Hoosier mom receives help from Habitat for Humanity, lawmakers

By Katie Stancombe

INDIANAPOLIS – One single mother from Indianapolis never expected that the bones of a home would be built on the Statehouse lawn, by Hoosier lawmakers – just for her.  

Eight years ago, Ebony Duffy applied for housing help through Habitat for Humanity, a nonprofit organization that helps low-income families build safe and affordable housing.

Ebony Duffy poses with her future home that is being built on the Statehouse lawn.
Photo by Nicole Hernandez, TheStatehouseFile.com

At the time, Duffy didn’t have enough income to qualify for the program. But after finding a new job and working on her credit score, she decided to try one more time.  

“I wasn’t going to do it again, I was going to wait a little longer but then something just told me, go ahead and do it,” she said.

Just over a year later, Habitat for Humanity trucks pulled up to the Indiana Statehouse ready to work. More than 160 volunteers, including roughly 60 legislators, strapped on their tool belts Wednesday and began building the framework of Duffy’s home.

The Indiana General Assembly teamed up with the non-profit as its charity of the year. This is the first home build on Statehouse grounds, which aimed to generate awareness of the need for low-income Hoosiers to receive affordable housing.

“It’s very exciting to actually be here today, to actually meet the young lady that’s going to be the homeowner,” said House Speaker Brian Bosma, R-Indianapolis. “It’s just great; it’s a perfect day out here.”

In all, funds raised to cover the costs of materials for the build surpassed the initial goal of $30,000 – reaching $50,500.

Habitat for Humanity of Indiana State Director, Gina Leckron, said those who donated passed the their goal tremendously. Donations raised beyond the $30,000 will help provide training and support for Habitat affiliates throughout the state.

“When we raised this money and we went over the goal, it was very clear that what we’re doing today represents the state of Indiana,” Leckron said. “We really have leveraged this to be a statewide event.”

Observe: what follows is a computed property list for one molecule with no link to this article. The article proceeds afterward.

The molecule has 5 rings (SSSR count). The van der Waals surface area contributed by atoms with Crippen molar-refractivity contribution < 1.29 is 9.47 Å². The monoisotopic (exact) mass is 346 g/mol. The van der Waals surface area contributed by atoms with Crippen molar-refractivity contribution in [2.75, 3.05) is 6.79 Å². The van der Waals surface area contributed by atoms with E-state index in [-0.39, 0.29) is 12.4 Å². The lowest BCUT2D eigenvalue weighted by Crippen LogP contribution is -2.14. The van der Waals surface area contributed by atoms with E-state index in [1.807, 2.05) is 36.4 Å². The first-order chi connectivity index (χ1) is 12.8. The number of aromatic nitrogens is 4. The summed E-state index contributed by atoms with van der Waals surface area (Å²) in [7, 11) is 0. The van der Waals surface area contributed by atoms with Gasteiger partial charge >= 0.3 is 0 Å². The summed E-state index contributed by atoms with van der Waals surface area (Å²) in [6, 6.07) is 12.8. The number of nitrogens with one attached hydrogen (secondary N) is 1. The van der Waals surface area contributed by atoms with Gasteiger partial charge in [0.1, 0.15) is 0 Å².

First time volunteers included Rep. Julie Olthoff, R-Merrilville, who said she was looking forward to building a house for Duffy.

Lawmakers and volunteers come together to help build a house for Habitat for Humanity.
Photo by Nicole Hernandez, TheStatehouseFile.com

“I’m having fun out here,” she said. “There are three walls up so I think we’ve made great progress and it’s only been an hour and a half. I can’t wait until the end of the day where you can really see the house as it is.”

Olthoff and other lawmakers worked alongside Habitat volunteers like Terry Cohoat, who helped instruct on how to build wall panels to those who hadn’t worked on a build with the organization before.

“They are volunteers, and we’re teaching them as we go,” Cohoat said. “Some have never hammered a nail. By the time they’re done today, they’ve hammered a few nails.”

Cohoat and her team are considered permanent volunteers, working consistently on sites across the state.

She said most Habitat homes take roughly two months to complete. Lawmakers and volunteers jumpstarted that process by constructing the wall panels that will eventually serve as the framework for Duffy’s future home.

“When we take this to the job site, it goes up like a house raising. All of the walls will go up in one day, interior and exterior,” Cohoat said. “But this gives us a head start in the building process.”

Families involved in Habitat for Humanity are required to put in “sweat equity” during the building process. They also take homeowner and financial classes before buying their homes with zero interest loans.

Most Habitat families have a mortgage payment that includes taxes and insurance for less than $500 a month.

House Minority Leader Scott Pelath, D-Michigan City, Indiana Senate President Pro Tem David Long, R-Fort Wayne, and House Speaker Brian Bosma introduce single mother Ebony Duffy who will be the future homeowner of the house being built on the Statehouse lawn.
Photo by Nicole Hernandez, TheStatehouseFile.com

As the event wrapped up, Duffy walked around the framework of what she and her 8-year-old daughter will eventually call home.

The expected finish date for the Duffy’s home is June 16, which will be built on the westside of Indianapolis.

She said that she’s grateful to have the support of Habitat for Humanity and the General Assembly, especially as a single mom.

“I wasn’t expecting it would be like this at all,” she said. “But to be surrounded by so many people that really do care is truly a blessing.”

Katie Stancombe is a reporter for TheStatehouseFile.com, a news website powered by Franklin College journalism students.

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